The important thing is to do your research. Talk to yoga teachers about the style they teach. Ask other yoga students about their experience. Read the descriptions of yoga classes at gyms or studios. Take classes from different instructors to find a good fit. With some trial and error, plus a sense of adventure, you will eventually discover the teachers and classes that are just right for you.
*I wrote this article for the Front Door Fitness website where it was first published. FDF is a wonderful personal training company in Kansas City; and I am proud to be part of the team. Check out the FDF blog for more free articles on fitness, nutrition, and healthy living.
Who loves drinking tea? To be honest, I’m more of a coffee person but I do enjoy the occasional cup of tea. Dave introduced me to good quality loose leaf teas a few years ago and I loved it. That’s why I was excited to try out the Field to Cup Loose Leaf Teas. The company sent me one of their monthly subscription boxes to test and review.
In the video, I do an unboxing to show everything inside the box (8 tea packages plus some paper filters). All teas claim to have high quality ingredients with no tea dust or artificial flavors. The subscription also comes with a unique steeping guide that the company emails to you. Dave and I taste each and every tea and we also explain the proper way to steep the tea using the different types of infusers. We share our thoughts and just have fun trying all of it out. Also, baby Kieran makes a special appearance! 🙂
These are the different teas in my subscription box:
GREEN TEA Banana Chocolate Walnut (57 g.) – A chocolatey blend of green tea leaves with pieces of banana and walnut
WELLNESS TEA Stress Cure (10 g.) – A healing blend of tulsi with lemongrass and gotu kola
GREEN TEA Organic Market Chai (10 g.) – An exotic blend of green tea leaves with pieces of cardamom and mint
BLACK TEA Organic Peppermint Zing (10 g.) – A thrilling blend of black tea with peppermint and ginger
ROOIBOS TEA Organic Forest Chai (10 g.) – A rich blend of rooibos with cacao nibs and pieces of ginger
ROOIBOS TEA Organic Orange Creme (10 g.) – A smooth blend of rooibos with organic orange and licorice root
BLACK TEA Simply Cinnamon (10 g.) – A simple blend of black tea with cinnamon pieces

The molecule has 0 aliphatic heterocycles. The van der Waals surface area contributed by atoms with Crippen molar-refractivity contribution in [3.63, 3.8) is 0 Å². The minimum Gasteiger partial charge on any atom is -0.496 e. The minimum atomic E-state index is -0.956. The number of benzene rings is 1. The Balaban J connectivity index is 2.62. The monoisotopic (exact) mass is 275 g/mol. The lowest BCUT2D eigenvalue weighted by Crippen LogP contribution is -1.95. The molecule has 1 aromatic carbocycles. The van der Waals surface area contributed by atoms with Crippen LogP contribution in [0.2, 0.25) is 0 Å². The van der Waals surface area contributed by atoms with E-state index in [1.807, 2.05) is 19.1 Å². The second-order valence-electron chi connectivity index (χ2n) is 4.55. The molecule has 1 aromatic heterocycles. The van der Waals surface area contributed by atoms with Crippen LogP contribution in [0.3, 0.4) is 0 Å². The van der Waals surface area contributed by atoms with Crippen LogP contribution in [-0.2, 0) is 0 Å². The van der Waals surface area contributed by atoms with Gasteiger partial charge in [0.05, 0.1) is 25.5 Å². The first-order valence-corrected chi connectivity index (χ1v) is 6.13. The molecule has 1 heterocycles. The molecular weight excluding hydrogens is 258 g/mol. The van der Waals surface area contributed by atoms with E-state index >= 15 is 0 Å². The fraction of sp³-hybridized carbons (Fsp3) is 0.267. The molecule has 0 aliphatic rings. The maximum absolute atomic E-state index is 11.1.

BLACK TEA Organic Irish Breakfast (10 g.) – A rich cup with hints of malt and chocolate
This was an interesting experience for us. There were definitely some special flavors that we’ve never tried before. I think the company is very creative with their blends. For tea enthusiasts out there, I recommend you check them out. The teas are different each month so you will enjoy trying something new each time. You can also return and replace the teas you don’t like and customize your box to suit your preferences.
Watch the 12-minute video to see the unboxing and to hear our thoughts on each tea. If you are interested in purchasing the subscription, there’s a link below. Also, the company was kind enough to give my yoga community a discount! Use the my discount code 25yogaupload to get 25% off your order.
Yoga is a wonderful practice with numerous physical benefits. It can also affect one’s mental and emotional well-being. A consistent and intelligent yoga regimen can initiate many positive changes and help transform unhealthy habits.
How can yoga do this? The skills we acquire through regular practice are the tools we can use to gradually change our behavior.
Skill #1: Ability to Focus Attention
In yoga, we flow through poses mindfully. We learn how to pay attention to even the most subtle sensations in the body and nuances in the breath. We start being attentive to the thoughts and emotions that come and go. Bringing awareness to whatever is occurring in the present moment is the first step towards changing habitual patterns. We are able to recognize that impulse to reach for junk food or mindlessly scroll through social media as it arises. Sometimes, when we are truly present and mindful, we discover that we don’t even enjoy these behaviors and we only engage in them out of habit.
Skill #2: Ability to Slow Down and Pause
When we are unaware, we react to situations blindly. We repeat actions simply because they are familiar. Once we bring awareness to the behavior we want to change, we now have a choice. In yoga, the slower pace of movement enables us to observe repetitive patterns in our thoughts and emotions. This ability to slow down and hit the pause button will help us respond to the situation with more clarity. Instead of losing our temper or lighting another cigarette, we can now stop and choose how to act instead of being on autopilot.
Skill #3: Ability to Stay with Discomfort
Whenever we try something new or encounter an unfamiliar situation, a sense of discomfort arises. In the physical practice of yoga, we learn how to sit with this discomfort. We discover how to find ease within challenging poses and how to observe our thoughts and emotions without judgment. If we are trying to drink less or exercise more, for example, recognizing uncomfortable feelings as they come to the surface is very important. We realize that we sometimes behave in certain ways in order to avoid being uncomfortable. When we are able to dispassionately observe our own discomfort, it will eventually lose its power over us and only then can we initiate real change.
These skills, along with the patience and discipline we acquire through yoga practice, will help us in our journey towards better health. We can slowly let go of old habits that keep us from living full and happy lives.
***This is an article I wrote for the Front Door Fitness website. FDF is a fantastic personal training company in the Kansas City area and I am proud to be part of their team. Check out the FDF blog for more articles on fitness and nutrition from my other colleagues.